~~~~~~~ ~ ~ Three years of legal battles between Rafferty and his management kept him silent until 1978, when he released “City To City”. The album was an enormous success, thanks in large part to the hit single “Baker Street”, and might have been even more successful had Rafferty chosen to tour the USA in support of it. As it was, it went to number one in the American album charts, selling over 5.5 million copies, and Baker Street duly followed suit when it was later released as a single. ~ ~ His next album, called “Night Owl” was released in 1979, but for some reason didn’t have the same impact as City to City, despite the fact that it was equally as good. (IMHO) It contained a single called “Get It Right Next Time”, that again spoke volumes to me personally, as this was the year that I was finally to turn my back on the bottle, and embark on my new adventure into sobriety. I played this song so much that I eventually wore out the cassette, and had to go out and buy another copy. I found the lyrics and the beat both catchy and inspirational, and to this day it is one of my favourite tracks. ~~~~~~~~~~~~~ GET IT RIGHT NEXT TIME LYRICS Out on the street I was talkin’ to a man He said "there’s so much of this life of mine that I don’t understand" You shouldn’t worry yes that ain’t no crime Cause if you get it wrong you’ll get it right next time (next time). You need direction, yeah you need a name When you’re standing in the crossroads every highway looks the same After a while you can recognize the signs So if you get it wrong you’ll get it right next time (next time). Life is a liar yeah life is a cheat It’ll lead you on and pull the ground from underneath your feet No use complainin’, don’t you worry, don’t you whine Cau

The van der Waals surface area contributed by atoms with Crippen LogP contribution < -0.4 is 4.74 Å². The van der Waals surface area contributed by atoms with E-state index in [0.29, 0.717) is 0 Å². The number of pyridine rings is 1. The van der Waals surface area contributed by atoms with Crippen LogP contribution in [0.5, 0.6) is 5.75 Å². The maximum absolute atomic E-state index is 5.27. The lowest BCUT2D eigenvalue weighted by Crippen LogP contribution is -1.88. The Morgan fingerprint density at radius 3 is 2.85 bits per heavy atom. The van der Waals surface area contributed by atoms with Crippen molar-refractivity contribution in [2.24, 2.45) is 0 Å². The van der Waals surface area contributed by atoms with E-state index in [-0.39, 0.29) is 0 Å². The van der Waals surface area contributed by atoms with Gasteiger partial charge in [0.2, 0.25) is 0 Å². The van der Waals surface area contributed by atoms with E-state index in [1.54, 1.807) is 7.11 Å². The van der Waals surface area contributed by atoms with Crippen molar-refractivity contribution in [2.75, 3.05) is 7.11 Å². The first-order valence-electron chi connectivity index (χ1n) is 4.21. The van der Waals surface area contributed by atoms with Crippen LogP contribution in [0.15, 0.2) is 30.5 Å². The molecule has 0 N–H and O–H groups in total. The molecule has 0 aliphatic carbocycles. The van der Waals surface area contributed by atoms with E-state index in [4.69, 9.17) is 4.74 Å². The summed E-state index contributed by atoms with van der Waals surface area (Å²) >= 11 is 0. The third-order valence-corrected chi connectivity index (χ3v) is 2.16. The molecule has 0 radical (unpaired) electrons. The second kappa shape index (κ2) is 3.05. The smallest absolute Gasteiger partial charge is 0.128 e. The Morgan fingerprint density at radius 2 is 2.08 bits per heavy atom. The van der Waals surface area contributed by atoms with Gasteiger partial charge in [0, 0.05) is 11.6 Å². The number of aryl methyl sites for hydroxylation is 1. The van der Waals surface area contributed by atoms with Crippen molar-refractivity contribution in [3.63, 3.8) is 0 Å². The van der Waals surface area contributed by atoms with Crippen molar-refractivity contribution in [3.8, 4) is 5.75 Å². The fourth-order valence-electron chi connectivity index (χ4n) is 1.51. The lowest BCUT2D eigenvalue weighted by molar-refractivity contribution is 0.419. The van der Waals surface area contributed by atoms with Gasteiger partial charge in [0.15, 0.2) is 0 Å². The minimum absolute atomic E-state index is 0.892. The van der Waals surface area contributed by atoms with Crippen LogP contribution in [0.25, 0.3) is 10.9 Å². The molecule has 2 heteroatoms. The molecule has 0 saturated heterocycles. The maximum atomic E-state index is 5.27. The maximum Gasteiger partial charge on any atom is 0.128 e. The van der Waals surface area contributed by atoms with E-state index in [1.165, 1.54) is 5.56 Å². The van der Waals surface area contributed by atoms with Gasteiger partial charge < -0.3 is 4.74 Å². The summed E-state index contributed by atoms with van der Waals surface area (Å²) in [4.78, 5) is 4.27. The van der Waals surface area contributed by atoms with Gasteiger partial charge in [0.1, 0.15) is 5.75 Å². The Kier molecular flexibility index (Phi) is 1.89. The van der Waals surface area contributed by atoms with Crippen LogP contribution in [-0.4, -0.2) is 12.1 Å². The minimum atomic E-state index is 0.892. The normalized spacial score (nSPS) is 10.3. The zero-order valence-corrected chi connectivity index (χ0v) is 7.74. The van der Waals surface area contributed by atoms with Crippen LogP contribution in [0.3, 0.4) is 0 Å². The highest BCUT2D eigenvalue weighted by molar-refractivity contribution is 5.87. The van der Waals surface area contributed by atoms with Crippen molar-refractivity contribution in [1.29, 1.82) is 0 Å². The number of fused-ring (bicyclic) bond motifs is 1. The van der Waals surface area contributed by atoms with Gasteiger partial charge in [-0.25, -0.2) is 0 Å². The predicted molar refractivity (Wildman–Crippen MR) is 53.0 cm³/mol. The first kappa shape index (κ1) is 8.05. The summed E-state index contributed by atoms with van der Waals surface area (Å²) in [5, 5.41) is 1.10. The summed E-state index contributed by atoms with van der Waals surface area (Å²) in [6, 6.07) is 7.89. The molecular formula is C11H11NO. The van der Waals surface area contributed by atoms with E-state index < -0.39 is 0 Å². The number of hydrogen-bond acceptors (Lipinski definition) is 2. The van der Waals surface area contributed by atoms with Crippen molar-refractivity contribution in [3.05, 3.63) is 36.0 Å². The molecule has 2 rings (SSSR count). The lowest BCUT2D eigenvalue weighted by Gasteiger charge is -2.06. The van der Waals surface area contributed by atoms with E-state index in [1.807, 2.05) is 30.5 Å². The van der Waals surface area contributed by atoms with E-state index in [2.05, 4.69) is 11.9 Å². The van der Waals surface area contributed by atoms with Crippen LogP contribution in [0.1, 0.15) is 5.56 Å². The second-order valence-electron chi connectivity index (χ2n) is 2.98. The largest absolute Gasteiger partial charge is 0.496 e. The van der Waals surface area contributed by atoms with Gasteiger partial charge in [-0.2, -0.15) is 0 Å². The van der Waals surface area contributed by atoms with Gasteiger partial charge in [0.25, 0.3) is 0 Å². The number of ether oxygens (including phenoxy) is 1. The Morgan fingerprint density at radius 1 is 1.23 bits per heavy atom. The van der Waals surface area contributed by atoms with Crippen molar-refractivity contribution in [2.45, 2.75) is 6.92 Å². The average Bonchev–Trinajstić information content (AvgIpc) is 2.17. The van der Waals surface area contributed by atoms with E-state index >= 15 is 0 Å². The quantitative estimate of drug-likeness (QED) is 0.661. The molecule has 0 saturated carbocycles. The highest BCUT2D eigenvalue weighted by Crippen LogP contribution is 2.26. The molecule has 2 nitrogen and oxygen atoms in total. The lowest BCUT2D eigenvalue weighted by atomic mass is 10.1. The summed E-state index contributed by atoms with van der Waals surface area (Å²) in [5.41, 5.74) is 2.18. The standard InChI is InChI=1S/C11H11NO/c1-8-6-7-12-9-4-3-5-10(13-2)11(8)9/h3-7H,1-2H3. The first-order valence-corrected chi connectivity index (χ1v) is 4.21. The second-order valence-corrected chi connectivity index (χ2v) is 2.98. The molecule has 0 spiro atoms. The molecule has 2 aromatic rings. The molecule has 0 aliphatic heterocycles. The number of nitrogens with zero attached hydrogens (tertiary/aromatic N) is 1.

se if you get it wrong you’ll get it right next time (next time). You gotta grow, you gotta learn by your mistakes You gotta die a little everyday just to try to stay awake When you believe, there’s no mountain you can’t climb And if you get it wrong you’ll get it right next time (next time). ~~~~~~~~~~~~~~~ ~ ~ Rafferty’s next two albums were almost non-events. “Snakes and Ladders” came out in 1980, and “Sleepwalking”, (1982) showed a darker and broodier side to Gerry’s character. Gerry went quiet after this, and wasn’t to release another album of his own until 1988, when he released an album with strong Celtic overtones, called “North and South”. The influence for this probably came from the work he had been doing with Mark Knopler (of Dire Straits fame) on the soundtrack for the 1983 film set in the Scottish Highlands called “Local Hero”, and also from producing the acclaimed and highly successful album “Letter From America” by the Scottish group “The Proclaimers” in 1987. ~ ~ His worst album (in this writer’s opinion) was probably “On A Wing And A Prayer”, released in 1992. It featured contributions from his old mate Joe Egan from his Stealer’s Wheel days, and also from his own brother Jim Rafferty. It was heavily influenced by the break up of his marriage, (amidst rumours of his own drinking problems) and I found the songs to sentimental and sloppy, and with too many self-pitying lyrics for my own personal taste. In 1994, he released “Over My Head”, which was basically a reworking of many of the old Stealer’s Wheel tracks. ~ ~ From 1994 to the present Gerry went once more into a quiet spell musically, but is now on the verge of releasing his first new album in seven years, called “Another World”. In releasing this album Ger